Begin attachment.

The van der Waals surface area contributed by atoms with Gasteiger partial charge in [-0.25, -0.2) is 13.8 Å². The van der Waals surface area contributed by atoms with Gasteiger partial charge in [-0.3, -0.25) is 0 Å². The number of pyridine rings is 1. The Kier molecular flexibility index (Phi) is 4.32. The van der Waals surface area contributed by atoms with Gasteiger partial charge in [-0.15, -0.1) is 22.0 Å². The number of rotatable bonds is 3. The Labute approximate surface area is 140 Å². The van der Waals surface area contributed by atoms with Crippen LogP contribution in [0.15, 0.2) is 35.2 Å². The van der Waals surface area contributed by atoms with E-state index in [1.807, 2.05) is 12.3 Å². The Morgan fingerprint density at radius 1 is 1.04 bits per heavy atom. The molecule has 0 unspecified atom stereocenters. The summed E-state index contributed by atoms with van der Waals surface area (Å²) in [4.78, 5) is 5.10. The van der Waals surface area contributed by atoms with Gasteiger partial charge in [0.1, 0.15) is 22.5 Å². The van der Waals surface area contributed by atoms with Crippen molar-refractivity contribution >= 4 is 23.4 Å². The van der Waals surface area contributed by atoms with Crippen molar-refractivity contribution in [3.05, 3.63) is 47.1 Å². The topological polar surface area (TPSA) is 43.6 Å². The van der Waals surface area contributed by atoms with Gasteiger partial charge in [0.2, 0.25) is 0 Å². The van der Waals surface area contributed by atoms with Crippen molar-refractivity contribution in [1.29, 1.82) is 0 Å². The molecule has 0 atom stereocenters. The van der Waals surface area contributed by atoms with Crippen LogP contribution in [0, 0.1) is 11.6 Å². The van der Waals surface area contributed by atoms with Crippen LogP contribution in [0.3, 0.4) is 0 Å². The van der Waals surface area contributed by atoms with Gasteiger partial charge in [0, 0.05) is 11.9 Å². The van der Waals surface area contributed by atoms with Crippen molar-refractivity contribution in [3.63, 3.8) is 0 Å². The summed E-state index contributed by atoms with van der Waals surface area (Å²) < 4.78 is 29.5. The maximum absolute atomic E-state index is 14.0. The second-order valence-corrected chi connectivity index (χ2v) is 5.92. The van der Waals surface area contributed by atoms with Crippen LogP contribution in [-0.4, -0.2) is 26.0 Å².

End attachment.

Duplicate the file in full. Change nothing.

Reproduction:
The van der Waals surface area contributed by atoms with Gasteiger partial charge in [-0.25, -0.2) is 13.8 Å². The van der Waals surface area contributed by atoms with Gasteiger partial charge in [-0.3, -0.25) is 0 Å². The number of pyridine rings is 1. The Kier molecular flexibility index (Phi) is 4.32. The van der Waals surface area contributed by atoms with Gasteiger partial charge in [-0.15, -0.1) is 22.0 Å². The number of rotatable bonds is 3. The Labute approximate surface area is 140 Å². The van der Waals surface area contributed by atoms with Crippen LogP contribution in [0.15, 0.2) is 35.2 Å². The van der Waals surface area contributed by atoms with E-state index in [1.807, 2.05) is 12.3 Å². The Morgan fingerprint density at radius 1 is 1.04 bits per heavy atom. The molecule has 0 unspecified atom stereocenters. The summed E-state index contributed by atoms with van der Waals surface area (Å²) in [4.78, 5) is 5.10. The van der Waals surface area contributed by atoms with Gasteiger partial charge in [0.1, 0.15) is 22.5 Å². The van der Waals surface area contributed by atoms with Crippen molar-refractivity contribution >= 4 is 23.4 Å². The van der Waals surface area contributed by atoms with Crippen molar-refractivity contribution in [3.05, 3.63) is 47.1 Å². The topological polar surface area (TPSA) is 43.6 Å². The van der Waals surface area contributed by atoms with Gasteiger partial charge in [0.2, 0.25) is 0 Å². The van der Waals surface area contributed by atoms with Crippen molar-refractivity contribution in [1.29, 1.82) is 0 Å². The molecule has 0 atom stereocenters. The van der Waals surface area contributed by atoms with Crippen LogP contribution in [0, 0.1) is 11.6 Å². The van der Waals surface area contributed by atoms with Crippen LogP contribution in [0.3, 0.4) is 0 Å². The van der Waals surface area contributed by atoms with Gasteiger partial charge in [0, 0.05) is 11.9 Å². The van der Waals surface area contributed by atoms with Crippen molar-refractivity contribution in [3.63, 3.8) is 0 Å². The summed E-state index contributed by atoms with van der Waals surface area (Å²) < 4.78 is 29.5. The maximum absolute atomic E-state index is 14.0. The second-order valence-corrected chi connectivity index (χ2v) is 5.92. The van der Waals surface area contributed by atoms with Crippen LogP contribution in [-0.4, -0.2) is 26.0 Å².